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Tesco raises pension age to 67

Supermarket staff will have to work an extra two years for their full payout.

Tesco, Britain's largest private sector employer, has become the first big company to raise its pension age from 65 to 67. The supermarket group told 172,000 of its staff yesterday that they would have to work the extra two years in order to quality for their full retirement package. The changes will take effect from June this year.

Simultaneously, Tesco has announced that it will switch the inflation measure by which it calculates its pension fund. A move from the Retail Prices Index (RPI) to the lower Consumer Prices Index (CPI) could mean employee payouts upon retirement are slashed by up to 15 per cent.

Tesco said the changes were "essential . . . to ensure [the scheme] is sustainable for the future".

Around 60 per cent of Tesco's workforce contribute to a pension pot. The company's pension scheme operates by a now unusual "career average" system, whereby a retired employee's payments are based on the average salary over their career. This element of the defined benefit arrangement will not be effected by the new changes.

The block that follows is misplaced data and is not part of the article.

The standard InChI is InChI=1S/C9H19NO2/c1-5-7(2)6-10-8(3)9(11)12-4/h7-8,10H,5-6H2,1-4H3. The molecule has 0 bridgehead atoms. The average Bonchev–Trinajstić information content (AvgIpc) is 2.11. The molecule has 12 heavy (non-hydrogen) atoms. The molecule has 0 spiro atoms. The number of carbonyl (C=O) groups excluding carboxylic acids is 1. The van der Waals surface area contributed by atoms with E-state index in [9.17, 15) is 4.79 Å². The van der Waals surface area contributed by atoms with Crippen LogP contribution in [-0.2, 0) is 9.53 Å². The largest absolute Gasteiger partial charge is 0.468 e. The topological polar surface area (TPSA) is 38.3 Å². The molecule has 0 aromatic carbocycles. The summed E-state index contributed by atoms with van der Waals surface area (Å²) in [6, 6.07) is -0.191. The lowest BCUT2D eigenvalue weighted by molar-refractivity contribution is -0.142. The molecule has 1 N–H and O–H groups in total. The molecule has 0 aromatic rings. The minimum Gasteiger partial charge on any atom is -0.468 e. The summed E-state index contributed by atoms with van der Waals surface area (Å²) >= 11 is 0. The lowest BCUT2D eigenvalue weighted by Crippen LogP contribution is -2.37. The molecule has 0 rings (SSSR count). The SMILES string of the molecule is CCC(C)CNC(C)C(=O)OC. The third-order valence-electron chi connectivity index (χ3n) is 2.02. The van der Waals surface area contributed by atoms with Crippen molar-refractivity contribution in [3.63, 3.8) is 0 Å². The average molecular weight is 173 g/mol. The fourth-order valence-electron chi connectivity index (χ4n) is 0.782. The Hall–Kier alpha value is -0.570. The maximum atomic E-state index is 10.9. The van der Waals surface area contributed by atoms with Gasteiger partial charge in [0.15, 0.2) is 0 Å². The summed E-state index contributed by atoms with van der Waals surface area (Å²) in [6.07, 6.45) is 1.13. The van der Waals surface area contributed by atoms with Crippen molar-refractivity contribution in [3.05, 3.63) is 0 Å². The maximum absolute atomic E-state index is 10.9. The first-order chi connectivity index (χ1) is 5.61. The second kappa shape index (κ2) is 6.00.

A spokesperson for the supermarket chain said:

We are retaining the defined benefit pension scheme when most companies have closed theirs. Only three other FTSE 100 companies still have one. Because people are living much longer pensions cost much more to provide. These changes make our defined benefitscheme sustainable.

Tesco is the second largest retailer in the world by profits and is most likely the first major private sector employee in the UK to raise its retirement age. The National Association of Pension Funds's chief executive, Joanne Segar, said of the announecment:

Asking staff to retire later and using the CPI measure of inflation are ways of making pensions like this more sustainable. Tesco certainly won't be the last to look at these options, and the government has made similar proposals for the public sector.

Alice Gribbin is a Teaching-Writing Fellow at the Iowa Writers' Workshop. She was formerly the editorial assistant at the New Statesman.